Parts of this study were presented at the 47th Annual Meeting of the European Association for the Study of Diabetes, Lisbon, Portugal, September 12–16, 2011.
Association Between Glycemic Control and Hip Fracture
Article first published online: 2 AUG 2012
© 2012, Copyright the Authors Journal compilation © 2012, The American Geriatrics Society
Journal of the American Geriatrics Society
Volume 60, Issue 8, pages 1493–1497, August 2012
How to Cite
J Am Geriatr Soc 2012.
NCT01379690, ClinicalTrials.gov Identifier.
Singhealth Centralized Institutional Review Board (CIRB) Ref: 2011/240/C.
- Issue published online: 13 AUG 2012
- Article first published online: 2 AUG 2012
Vol. 61, Issue 1, 174, Article first published online: 11 JAN 2013
- hip fracture;
- glycemic control;
- type 2 diabetes mellitus
To determine whether tight glycemic control is associated with greater risk of hip fractures in individuals being treated for type 2 diabetes mellitus.
Cases were selected from all individuals with diabetes mellitus admitted between 2005 and 2010 to Changi General Hospital for hip fracture (N = 932). Cases were included if their glycosylated hemoglobin (HbA1c) had been measured within 3 months of the fracture and they were undergoing treatment with oral hypoglycemic medications or insulin. Each case was matched with one control for sex, age, race, duration of diabetes mellitus, and comorbidities.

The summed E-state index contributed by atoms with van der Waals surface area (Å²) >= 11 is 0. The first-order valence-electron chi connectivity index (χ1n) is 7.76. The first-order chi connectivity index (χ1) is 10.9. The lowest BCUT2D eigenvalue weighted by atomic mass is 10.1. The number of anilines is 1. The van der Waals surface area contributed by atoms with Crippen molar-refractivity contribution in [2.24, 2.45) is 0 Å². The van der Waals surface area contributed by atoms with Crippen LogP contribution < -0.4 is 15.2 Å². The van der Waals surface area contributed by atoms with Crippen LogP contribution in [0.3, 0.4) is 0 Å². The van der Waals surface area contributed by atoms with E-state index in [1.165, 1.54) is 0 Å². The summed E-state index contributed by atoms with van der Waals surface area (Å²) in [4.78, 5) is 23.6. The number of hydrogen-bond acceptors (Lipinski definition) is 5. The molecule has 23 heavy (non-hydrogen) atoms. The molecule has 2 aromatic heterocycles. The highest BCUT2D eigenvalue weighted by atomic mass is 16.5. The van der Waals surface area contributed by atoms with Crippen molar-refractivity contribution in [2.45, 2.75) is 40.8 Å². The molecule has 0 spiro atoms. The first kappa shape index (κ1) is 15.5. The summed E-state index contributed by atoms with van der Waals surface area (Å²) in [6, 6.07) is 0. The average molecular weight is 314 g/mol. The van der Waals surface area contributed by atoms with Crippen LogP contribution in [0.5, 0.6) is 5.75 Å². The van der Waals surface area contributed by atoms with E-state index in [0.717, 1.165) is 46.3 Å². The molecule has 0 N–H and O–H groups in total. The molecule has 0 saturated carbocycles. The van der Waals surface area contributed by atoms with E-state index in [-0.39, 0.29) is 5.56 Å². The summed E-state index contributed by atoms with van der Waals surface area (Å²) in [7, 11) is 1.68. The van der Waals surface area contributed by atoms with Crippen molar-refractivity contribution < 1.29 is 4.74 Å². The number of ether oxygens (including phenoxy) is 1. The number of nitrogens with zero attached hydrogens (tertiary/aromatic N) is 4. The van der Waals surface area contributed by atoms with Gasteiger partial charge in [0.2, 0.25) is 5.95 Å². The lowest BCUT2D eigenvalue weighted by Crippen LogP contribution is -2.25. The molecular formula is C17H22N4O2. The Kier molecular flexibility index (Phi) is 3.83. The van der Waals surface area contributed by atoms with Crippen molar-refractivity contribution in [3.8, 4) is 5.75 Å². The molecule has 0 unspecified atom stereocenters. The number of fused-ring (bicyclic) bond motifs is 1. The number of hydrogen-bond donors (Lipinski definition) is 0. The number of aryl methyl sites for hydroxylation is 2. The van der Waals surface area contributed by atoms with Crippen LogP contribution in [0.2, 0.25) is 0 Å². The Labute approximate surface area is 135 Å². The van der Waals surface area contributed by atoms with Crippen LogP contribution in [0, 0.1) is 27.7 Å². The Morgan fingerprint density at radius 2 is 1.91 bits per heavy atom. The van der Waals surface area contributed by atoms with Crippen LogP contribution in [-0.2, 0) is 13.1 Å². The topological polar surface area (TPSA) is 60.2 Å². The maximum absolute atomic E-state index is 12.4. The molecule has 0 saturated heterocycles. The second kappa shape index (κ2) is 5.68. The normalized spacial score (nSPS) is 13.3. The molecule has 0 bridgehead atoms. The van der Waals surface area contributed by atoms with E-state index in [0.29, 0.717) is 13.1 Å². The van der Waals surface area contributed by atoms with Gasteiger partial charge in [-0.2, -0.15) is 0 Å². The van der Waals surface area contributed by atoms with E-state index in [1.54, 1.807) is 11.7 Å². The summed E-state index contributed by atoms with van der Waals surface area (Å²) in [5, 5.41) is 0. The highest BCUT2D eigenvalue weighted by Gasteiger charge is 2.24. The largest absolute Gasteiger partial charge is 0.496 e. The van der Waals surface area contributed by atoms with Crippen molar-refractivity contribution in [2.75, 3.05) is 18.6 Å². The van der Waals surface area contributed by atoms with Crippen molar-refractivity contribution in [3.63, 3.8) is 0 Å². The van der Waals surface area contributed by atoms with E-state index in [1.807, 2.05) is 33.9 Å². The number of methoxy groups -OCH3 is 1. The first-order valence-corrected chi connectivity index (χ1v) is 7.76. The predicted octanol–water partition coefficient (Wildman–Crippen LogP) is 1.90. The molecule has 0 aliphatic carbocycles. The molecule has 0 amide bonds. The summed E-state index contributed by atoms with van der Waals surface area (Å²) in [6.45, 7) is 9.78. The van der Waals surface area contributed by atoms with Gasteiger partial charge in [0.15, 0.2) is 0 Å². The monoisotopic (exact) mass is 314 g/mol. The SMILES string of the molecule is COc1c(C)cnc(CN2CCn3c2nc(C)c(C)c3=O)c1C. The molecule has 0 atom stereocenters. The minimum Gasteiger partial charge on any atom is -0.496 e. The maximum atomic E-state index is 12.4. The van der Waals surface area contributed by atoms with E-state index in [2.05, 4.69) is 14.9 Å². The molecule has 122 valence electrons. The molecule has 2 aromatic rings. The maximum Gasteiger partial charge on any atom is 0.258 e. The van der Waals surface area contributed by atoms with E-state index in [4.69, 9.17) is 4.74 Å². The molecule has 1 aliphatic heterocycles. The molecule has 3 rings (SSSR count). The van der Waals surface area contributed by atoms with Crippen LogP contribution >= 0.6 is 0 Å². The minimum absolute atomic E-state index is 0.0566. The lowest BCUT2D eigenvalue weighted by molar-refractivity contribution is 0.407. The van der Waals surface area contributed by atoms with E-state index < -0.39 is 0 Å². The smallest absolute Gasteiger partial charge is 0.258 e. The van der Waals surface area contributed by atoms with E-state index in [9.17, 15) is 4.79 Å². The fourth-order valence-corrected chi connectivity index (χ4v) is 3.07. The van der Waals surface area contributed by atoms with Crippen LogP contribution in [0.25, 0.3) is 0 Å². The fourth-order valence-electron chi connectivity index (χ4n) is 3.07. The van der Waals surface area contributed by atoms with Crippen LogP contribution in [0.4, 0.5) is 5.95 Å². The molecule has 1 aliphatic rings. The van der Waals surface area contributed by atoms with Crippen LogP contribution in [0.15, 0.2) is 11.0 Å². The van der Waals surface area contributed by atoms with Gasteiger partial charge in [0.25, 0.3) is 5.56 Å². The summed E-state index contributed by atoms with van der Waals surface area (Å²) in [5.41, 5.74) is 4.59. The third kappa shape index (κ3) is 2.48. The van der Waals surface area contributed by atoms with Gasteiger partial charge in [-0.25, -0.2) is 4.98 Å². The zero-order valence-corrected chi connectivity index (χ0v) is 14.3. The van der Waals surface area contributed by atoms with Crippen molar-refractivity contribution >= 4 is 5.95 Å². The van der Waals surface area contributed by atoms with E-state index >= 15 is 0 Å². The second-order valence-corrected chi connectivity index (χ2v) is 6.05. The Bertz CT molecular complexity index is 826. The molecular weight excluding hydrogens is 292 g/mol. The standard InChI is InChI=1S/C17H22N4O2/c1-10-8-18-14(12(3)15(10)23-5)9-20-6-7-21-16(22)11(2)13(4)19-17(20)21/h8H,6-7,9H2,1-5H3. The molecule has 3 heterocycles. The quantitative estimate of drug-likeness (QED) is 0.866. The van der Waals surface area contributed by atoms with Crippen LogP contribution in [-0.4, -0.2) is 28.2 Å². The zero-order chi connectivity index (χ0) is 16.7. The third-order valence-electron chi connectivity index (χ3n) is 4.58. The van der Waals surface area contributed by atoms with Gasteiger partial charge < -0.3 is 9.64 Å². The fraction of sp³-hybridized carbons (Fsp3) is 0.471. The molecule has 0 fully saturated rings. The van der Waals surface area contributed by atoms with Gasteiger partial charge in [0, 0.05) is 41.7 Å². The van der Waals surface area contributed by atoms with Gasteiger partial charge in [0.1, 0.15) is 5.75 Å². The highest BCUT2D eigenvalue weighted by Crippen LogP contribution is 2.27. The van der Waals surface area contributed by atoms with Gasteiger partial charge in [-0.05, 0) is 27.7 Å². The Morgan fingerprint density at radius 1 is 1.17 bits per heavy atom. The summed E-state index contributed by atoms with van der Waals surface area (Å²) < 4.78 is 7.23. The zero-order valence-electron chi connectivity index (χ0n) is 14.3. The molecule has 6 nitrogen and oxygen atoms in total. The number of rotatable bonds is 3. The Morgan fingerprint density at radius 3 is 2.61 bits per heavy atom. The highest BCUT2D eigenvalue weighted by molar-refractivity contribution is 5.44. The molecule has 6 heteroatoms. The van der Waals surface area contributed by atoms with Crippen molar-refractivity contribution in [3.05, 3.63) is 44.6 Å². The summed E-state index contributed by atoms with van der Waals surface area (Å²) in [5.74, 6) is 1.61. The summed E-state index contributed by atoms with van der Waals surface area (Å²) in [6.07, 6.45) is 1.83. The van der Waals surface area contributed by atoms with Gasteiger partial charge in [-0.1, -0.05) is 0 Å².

Information on baseline characteristics, HbA1c, and use of diabetic medications was obtained. The likelihood of hip fracture was determined comparing four different values of HbA1c [<6%, 6.1–7.0%, 7.1–8.0%, >8% (reference group)] and use of diabetic medications.
The mean age of cases was 77.3 ± 7.7, and 73.3% were female. After adjusting for age, sex, race, comorbidities, and other covariates, participants with tighter glycemic control (HbA1c < 6% and 6.1–7.0%) were more likely to have a hip fracture than those with HbA1c >8% (odds ratio (OR) = 3.01, 95% confidence interval (CI) = 2.01–4.51, P < .001; and OR = 2.34, 95% CI=1.71–3.22, P < .001, respectively). The use of insulin and sulfonylurea was similar between cases and controls.
The present study found an association between tight glycemic control (when HbA1c < 7%) and greater risk of hip fracture in individuals being treated for type 2 diabetes mellitus. Greater caution needs to be exercised in treating older patients with diabetes mellitus.